Hilton Kelley didn’t know much about the oil refineries in Port Arthur, Texas, when he grew up there—just that the air often smelled foul. His neighborhood was low-income but thriving when he left at 19 to join the Navy.
He returned 20 years later to find illness, poverty, and pollution—all of which he traced back to the refineries. “I wondered why no one was doing anything,” he said. “Then I looked at the man in the mirror and said, ‘What the hell are you doing about it?’”
Kelley created the Community In-power Development Association (CIDA) to empower residents to assert their environmental rights. He pushed the refineries to decrease pollution, hire local workers, and stop expansion.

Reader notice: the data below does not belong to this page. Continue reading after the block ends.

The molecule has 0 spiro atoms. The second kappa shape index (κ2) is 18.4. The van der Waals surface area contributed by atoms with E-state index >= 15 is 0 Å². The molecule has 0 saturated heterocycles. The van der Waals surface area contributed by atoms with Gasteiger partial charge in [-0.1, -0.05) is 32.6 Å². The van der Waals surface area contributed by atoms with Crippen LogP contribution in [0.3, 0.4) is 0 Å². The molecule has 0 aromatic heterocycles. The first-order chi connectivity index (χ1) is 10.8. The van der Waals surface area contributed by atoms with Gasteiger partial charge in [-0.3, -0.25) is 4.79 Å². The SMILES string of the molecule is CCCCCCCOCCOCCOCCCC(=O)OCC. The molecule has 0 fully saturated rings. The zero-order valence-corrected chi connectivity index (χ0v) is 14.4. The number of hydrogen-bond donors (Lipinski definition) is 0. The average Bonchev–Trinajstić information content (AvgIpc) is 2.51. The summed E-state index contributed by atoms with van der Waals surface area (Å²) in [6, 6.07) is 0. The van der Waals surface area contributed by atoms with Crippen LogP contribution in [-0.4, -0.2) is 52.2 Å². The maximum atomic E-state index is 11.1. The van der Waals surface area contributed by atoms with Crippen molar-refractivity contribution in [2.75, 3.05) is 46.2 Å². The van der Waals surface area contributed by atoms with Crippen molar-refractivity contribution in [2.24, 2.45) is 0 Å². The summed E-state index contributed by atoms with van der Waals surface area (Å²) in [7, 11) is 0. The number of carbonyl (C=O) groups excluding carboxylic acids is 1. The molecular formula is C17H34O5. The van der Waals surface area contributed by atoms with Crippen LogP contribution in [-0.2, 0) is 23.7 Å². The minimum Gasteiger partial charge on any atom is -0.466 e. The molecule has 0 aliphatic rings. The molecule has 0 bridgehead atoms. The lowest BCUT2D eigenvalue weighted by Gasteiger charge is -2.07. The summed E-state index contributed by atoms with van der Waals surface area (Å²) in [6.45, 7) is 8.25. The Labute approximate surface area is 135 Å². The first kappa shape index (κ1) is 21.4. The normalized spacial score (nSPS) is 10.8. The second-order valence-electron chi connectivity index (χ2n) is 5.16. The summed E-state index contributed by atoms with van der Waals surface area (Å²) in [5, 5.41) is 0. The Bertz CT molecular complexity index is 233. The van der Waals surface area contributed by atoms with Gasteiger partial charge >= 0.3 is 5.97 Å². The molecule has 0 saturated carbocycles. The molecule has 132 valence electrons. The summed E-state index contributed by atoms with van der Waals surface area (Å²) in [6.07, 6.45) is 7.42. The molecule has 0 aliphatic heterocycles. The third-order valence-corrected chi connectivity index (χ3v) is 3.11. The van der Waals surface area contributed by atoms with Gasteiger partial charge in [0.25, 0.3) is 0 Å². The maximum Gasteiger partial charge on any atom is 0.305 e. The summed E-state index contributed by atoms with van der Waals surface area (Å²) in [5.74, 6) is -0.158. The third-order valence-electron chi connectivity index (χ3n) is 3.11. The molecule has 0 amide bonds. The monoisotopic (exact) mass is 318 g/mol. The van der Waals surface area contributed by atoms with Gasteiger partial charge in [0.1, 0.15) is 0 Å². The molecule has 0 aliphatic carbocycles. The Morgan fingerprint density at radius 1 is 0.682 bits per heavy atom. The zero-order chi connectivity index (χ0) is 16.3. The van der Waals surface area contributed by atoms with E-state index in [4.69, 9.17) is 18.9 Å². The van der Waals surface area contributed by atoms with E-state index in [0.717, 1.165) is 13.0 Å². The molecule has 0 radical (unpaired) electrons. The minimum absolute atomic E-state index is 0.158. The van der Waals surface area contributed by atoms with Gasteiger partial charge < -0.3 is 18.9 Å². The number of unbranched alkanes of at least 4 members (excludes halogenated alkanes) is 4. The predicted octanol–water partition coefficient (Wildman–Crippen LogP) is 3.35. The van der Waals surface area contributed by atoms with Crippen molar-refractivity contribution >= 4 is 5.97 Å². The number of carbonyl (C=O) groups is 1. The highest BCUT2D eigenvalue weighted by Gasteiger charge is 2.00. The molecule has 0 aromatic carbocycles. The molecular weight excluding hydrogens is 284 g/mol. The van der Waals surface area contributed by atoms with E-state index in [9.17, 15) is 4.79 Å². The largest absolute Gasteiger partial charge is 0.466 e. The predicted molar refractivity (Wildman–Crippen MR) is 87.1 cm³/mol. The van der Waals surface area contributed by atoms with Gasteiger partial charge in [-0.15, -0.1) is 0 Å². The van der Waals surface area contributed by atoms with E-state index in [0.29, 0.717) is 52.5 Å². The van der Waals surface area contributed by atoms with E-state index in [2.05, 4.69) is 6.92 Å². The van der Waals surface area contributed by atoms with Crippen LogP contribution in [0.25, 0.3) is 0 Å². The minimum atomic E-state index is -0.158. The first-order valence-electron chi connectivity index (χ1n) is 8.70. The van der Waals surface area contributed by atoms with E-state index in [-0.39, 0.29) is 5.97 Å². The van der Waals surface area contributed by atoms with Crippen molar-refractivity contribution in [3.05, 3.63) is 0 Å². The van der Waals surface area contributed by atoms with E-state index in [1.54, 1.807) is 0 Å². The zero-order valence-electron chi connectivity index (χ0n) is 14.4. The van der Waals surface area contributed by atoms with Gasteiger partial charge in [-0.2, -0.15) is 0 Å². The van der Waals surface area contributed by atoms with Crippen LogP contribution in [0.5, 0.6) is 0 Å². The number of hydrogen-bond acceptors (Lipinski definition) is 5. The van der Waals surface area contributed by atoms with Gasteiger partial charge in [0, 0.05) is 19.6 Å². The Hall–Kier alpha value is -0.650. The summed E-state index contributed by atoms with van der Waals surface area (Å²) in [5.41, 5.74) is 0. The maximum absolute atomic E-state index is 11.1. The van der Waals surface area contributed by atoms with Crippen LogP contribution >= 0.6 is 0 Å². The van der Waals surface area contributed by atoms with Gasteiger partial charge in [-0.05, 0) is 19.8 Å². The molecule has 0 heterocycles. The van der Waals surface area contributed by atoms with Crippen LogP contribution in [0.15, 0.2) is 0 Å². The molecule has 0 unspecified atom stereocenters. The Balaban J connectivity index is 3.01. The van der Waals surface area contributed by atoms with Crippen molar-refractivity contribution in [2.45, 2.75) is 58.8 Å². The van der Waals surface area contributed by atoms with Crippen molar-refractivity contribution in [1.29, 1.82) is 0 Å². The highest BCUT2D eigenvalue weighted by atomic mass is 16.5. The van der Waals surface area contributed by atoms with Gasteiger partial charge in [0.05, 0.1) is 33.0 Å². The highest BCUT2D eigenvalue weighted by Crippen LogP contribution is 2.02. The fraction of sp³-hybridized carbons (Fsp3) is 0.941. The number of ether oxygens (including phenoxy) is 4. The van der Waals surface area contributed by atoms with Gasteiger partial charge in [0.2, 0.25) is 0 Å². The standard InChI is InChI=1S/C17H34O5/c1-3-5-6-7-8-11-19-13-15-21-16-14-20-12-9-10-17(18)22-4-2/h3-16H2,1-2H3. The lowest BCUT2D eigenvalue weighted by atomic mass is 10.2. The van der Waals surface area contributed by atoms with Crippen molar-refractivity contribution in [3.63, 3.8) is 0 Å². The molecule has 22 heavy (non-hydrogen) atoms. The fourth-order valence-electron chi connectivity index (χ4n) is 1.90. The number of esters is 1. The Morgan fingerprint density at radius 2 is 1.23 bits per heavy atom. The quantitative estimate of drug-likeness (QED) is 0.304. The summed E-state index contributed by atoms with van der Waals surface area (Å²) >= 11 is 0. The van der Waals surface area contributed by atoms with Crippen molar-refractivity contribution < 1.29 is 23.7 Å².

CIDA’s landmark case against the Motiva refinery won a $3.5 million settlement for community economic development, job training, and medical visits for residents. Kelley won the Goldman Environmental Prize in 2011 and is now training the next generation of activists.
A historic new ordinance bans natural gas drilling while elevating community decision making and the rights of nature over the “rights” associated with corporate personhood.
For advice about life after graduation, students at Worcester Polytechnic wanted to hear from peak oil scholar Richard Heinberg instead of Exxon's CEO. Here's what he told them.